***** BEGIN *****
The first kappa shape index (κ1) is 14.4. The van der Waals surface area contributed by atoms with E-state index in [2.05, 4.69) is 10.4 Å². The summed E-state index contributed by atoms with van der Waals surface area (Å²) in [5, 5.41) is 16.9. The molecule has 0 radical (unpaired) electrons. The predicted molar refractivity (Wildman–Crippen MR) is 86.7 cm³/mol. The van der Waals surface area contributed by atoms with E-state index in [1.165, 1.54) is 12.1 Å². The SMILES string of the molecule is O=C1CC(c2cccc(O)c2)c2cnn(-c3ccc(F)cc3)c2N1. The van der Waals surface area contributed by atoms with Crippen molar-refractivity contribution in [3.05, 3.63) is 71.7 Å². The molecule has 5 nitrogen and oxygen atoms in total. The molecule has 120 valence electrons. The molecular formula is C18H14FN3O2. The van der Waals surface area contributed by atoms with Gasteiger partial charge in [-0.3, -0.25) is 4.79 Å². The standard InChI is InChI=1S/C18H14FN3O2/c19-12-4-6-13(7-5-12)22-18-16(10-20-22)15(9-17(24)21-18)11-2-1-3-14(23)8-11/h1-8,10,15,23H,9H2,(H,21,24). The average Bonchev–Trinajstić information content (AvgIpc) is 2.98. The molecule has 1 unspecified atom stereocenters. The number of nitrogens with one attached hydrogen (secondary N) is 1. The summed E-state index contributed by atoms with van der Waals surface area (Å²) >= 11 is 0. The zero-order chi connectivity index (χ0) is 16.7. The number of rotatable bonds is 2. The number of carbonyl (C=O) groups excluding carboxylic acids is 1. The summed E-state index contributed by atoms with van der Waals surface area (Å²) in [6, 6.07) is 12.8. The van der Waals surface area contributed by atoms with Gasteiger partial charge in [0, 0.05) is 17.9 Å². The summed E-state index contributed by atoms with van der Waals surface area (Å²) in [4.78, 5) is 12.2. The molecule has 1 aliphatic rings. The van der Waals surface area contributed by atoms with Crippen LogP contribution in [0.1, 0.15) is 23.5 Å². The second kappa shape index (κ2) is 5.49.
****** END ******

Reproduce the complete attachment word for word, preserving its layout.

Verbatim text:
The first kappa shape index (κ1) is 14.4. The van der Waals surface area contributed by atoms with E-state index in [2.05, 4.69) is 10.4 Å². The summed E-state index contributed by atoms with van der Waals surface area (Å²) in [5, 5.41) is 16.9. The molecule has 0 radical (unpaired) electrons. The predicted molar refractivity (Wildman–Crippen MR) is 86.7 cm³/mol. The van der Waals surface area contributed by atoms with E-state index in [1.165, 1.54) is 12.1 Å². The SMILES string of the molecule is O=C1CC(c2cccc(O)c2)c2cnn(-c3ccc(F)cc3)c2N1. The van der Waals surface area contributed by atoms with Crippen molar-refractivity contribution in [3.05, 3.63) is 71.7 Å². The molecule has 5 nitrogen and oxygen atoms in total. The molecule has 120 valence electrons. The molecular formula is C18H14FN3O2. The van der Waals surface area contributed by atoms with Gasteiger partial charge in [-0.3, -0.25) is 4.79 Å². The standard InChI is InChI=1S/C18H14FN3O2/c19-12-4-6-13(7-5-12)22-18-16(10-20-22)15(9-17(24)21-18)11-2-1-3-14(23)8-11/h1-8,10,15,23H,9H2,(H,21,24). The average Bonchev–Trinajstić information content (AvgIpc) is 2.98. The molecule has 1 unspecified atom stereocenters. The number of nitrogens with one attached hydrogen (secondary N) is 1. The summed E-state index contributed by atoms with van der Waals surface area (Å²) >= 11 is 0. The zero-order chi connectivity index (χ0) is 16.7. The number of rotatable bonds is 2. The number of carbonyl (C=O) groups excluding carboxylic acids is 1. The summed E-state index contributed by atoms with van der Waals surface area (Å²) in [6, 6.07) is 12.8. The van der Waals surface area contributed by atoms with Gasteiger partial charge in [0, 0.05) is 17.9 Å². The summed E-state index contributed by atoms with van der Waals surface area (Å²) in [4.78, 5) is 12.2. The molecule has 1 aliphatic rings. The van der Waals surface area contributed by atoms with Crippen LogP contribution in [0.1, 0.15) is 23.5 Å². The second kappa shape index (κ2) is 5.49.